Go for an audio interface that has a minimum of two channels to start, and be sure your interface has a built-in preamp. The number of Input/Output on your interface also depends on what you’ll be recording and how many different sounds you’ll be sending to your computer. For example, if you’re just doing vocals, you might want 2 – 4 but if you’re a band, then 4 – 7. Get an interface that also has a MIDI input, this allows you to record virtual instruments like drums or strings, especially useful if you’re lacking space or a decent budget to actually have the instruments in your studio. Interface connectors to your computer also vary. USB connectors are the cheapest and slowest while higher-end connectors like Thunderbolt get the job done. Firewire connectors are great and work with any OS. Make sure your interface is also compatible with your…
Digital Audio Workstation (DAW)
How do you mix, record, and add sound effects on your computer? Maybe you want to isolate a weird sound or merge a bunch of channels? Well, this is done with the Digital Audio Workstation (DAW). And chances are your interface comes with software to do all this, so you might not have to worry about picking up software separately.
You might have discovered Garageband on your Mac, but there’s also Avid Pro Tools and Apple Logic Pro (Mac Only) which have become the primary software to mix music. Other programs ideal for studio recordings include Cubase and Steinberg Cubase. Ableton Live is good for direct recording and looping sessions; Reason, electronic music; Adobe Audition and Steinberg WaveLab, postproduction and mastering. Audacity is one of the best free DAWs to check out but still nothing to compare to the ones mentioned above.
By recording quality audio at home for a fraction of what recording audio used to cost, artists are taking full control of the creative process.
You’ll have as many opinions on what kind of computers to use as there are tattoos on Adam Levine’s body. Mac or PC? Laptop or Desktop? Macbooks are portable, making it perfect if you’re a DJ. But if you’re gonna go with a desktop PC, you probably are the builder-type who can construct massive towers with serious processing power, making the MacBook look puny and turtle-slow. If you want to keep things simple, just stick with the Mac, the industry stands by your decision to do so. One thing for sure: most computers nowadays have enough RAM and hard drive space to record studio music at home, so you’re likely to be in the clear on this subject.
There are speakers that enhance the listener’s experience – booming the lows and exaggerating the highs. There are also speakers which play as accurately as possible the sounds you record. As a DIY artist, you probably would opt for the latter because you could hone in on noisy or distorted signals and do your best to eliminate or attenuate them.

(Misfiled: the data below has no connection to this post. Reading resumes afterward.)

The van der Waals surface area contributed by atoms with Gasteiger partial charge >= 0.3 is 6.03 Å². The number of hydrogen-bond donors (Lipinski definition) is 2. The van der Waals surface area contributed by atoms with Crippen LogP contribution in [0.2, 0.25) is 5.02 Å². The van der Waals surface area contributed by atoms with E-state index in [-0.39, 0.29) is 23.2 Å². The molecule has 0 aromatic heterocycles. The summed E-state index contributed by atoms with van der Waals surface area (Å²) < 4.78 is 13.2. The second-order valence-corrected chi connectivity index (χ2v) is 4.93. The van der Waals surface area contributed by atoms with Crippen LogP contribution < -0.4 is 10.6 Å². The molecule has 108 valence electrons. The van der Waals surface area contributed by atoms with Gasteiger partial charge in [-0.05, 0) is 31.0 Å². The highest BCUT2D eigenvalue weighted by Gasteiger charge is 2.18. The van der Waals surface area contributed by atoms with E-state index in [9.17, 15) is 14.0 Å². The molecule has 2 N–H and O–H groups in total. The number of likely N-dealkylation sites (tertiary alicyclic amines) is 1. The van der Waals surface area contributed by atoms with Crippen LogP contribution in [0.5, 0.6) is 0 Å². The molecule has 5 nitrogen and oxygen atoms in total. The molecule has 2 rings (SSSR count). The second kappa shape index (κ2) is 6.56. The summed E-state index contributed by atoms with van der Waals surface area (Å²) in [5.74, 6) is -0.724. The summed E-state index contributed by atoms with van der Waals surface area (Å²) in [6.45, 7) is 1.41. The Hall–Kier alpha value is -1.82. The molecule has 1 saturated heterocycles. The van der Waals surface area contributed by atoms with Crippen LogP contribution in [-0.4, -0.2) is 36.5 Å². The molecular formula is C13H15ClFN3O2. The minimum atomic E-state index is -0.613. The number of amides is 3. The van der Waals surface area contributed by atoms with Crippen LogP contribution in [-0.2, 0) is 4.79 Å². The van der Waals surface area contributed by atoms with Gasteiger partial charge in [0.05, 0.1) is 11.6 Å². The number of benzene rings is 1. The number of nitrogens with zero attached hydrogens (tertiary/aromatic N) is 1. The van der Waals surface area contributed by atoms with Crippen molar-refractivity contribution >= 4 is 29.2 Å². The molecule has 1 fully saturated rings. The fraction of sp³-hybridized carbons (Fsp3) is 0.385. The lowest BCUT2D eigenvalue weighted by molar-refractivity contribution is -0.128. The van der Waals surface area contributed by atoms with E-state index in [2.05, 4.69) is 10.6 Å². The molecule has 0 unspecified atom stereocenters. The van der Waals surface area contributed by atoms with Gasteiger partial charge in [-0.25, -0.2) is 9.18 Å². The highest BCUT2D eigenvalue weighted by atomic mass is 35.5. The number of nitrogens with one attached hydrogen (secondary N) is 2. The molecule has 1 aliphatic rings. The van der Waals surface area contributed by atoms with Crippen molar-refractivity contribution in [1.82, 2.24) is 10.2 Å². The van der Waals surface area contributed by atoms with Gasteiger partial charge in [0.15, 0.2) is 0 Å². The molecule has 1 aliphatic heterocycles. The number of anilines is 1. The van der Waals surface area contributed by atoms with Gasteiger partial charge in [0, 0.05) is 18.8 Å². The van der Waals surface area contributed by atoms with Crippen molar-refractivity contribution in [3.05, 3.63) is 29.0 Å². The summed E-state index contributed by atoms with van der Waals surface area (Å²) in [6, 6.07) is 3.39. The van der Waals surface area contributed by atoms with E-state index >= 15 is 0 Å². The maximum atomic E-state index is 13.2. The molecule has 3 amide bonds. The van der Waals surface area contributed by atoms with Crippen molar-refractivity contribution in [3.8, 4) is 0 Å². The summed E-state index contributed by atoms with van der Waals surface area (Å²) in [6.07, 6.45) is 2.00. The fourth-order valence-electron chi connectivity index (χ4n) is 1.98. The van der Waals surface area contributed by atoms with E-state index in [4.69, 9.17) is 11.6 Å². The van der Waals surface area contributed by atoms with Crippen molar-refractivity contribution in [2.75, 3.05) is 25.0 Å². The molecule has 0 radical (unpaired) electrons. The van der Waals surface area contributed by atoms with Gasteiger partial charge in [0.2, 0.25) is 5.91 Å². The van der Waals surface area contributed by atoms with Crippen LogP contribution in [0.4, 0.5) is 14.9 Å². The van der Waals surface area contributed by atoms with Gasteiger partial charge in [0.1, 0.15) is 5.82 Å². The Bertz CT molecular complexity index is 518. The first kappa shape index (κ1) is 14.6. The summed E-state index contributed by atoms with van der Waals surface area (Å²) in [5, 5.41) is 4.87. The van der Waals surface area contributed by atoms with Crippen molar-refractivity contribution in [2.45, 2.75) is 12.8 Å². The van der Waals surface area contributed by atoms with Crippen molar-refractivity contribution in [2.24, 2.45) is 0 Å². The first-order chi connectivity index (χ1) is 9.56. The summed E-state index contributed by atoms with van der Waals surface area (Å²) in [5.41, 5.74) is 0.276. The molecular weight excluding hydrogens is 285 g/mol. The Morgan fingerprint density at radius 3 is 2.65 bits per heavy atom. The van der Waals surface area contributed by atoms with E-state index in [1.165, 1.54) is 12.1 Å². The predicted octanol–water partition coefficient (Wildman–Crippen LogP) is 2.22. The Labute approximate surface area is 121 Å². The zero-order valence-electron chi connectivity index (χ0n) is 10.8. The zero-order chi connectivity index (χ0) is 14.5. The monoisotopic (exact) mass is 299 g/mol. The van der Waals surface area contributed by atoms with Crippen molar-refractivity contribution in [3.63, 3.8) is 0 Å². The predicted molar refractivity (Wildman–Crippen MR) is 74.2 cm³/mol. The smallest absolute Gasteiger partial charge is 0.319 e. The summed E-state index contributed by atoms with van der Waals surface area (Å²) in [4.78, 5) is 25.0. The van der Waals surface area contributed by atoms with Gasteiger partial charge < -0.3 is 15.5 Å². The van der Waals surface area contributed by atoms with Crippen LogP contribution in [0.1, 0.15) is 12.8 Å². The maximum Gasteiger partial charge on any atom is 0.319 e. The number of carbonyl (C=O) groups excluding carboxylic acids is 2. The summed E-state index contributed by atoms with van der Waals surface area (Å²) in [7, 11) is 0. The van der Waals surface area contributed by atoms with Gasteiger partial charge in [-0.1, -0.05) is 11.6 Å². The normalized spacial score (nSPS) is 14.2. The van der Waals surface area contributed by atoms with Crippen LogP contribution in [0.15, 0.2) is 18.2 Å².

Also, try listening to your mix with different audio players like with your car stereo, on your laptop – everywhere. If the mix sounds good across all listening units, you did a good job.
Studio monitors that have a built-in amplifier – called active monitors – are highly recommended. Studio monitors where you have to buy an amplifier separately, making your speaker ‘passive’, might be an added yet avoidable expense.
If you’re really ambitious, and if you really want to focus on certain frequencies, you can split frequencies by having separate speakers to play them. For example, you can use a woofer which is designed for low-frequency sounds and a tweeter, for high-frequency sounds.
A good pair of headphones will allow music lovers to pick out nuances in recordings, like when I listened to Radiohead after upgrading to a set of Bose headphones. In the studio, we want the same experience, to pick out certain signals and subsequently make adjustments.
There are basically two types of studio headphones: open back and closed back. The former is mostly used for mixing while the latter, for recording. Like acoustically treating your home studio, with headphones you also want to keep sound in, isolating it as much as possible.
Just be aware that headphones have a smaller diaphragm, which means that you’ll get less low frequencies than when listening to your mix with good studio monitors. Switch it up. Also, give your ears a break and take off your headphones occasionally so as to avoid headaches. Take it easy. Don’t burn out like Avicii and other greats.
After you’re done recording your first few tracks, you can register your work with a CMO or upload the songs free of charge to BMAT.com, a neutral, third-party music tracking company. There, your tracks will be identified using audio fingerprinting technology so that if they’re ever played anywhere in the world, you’ll be able to claim royalties from their users.
The music industry is changing in leaps and bounds. Artists are starting to embrace technology on their own terms. By recording quality audio at home for a fraction of what recording audio used to cost, they’re taking full control of the creative process, even applying this mindset to the business side of music distribution and promotion. With more and more artists becoming tech-savvy musicpreneurs, I could hardly imagine what the future has in store for recording great audio at home.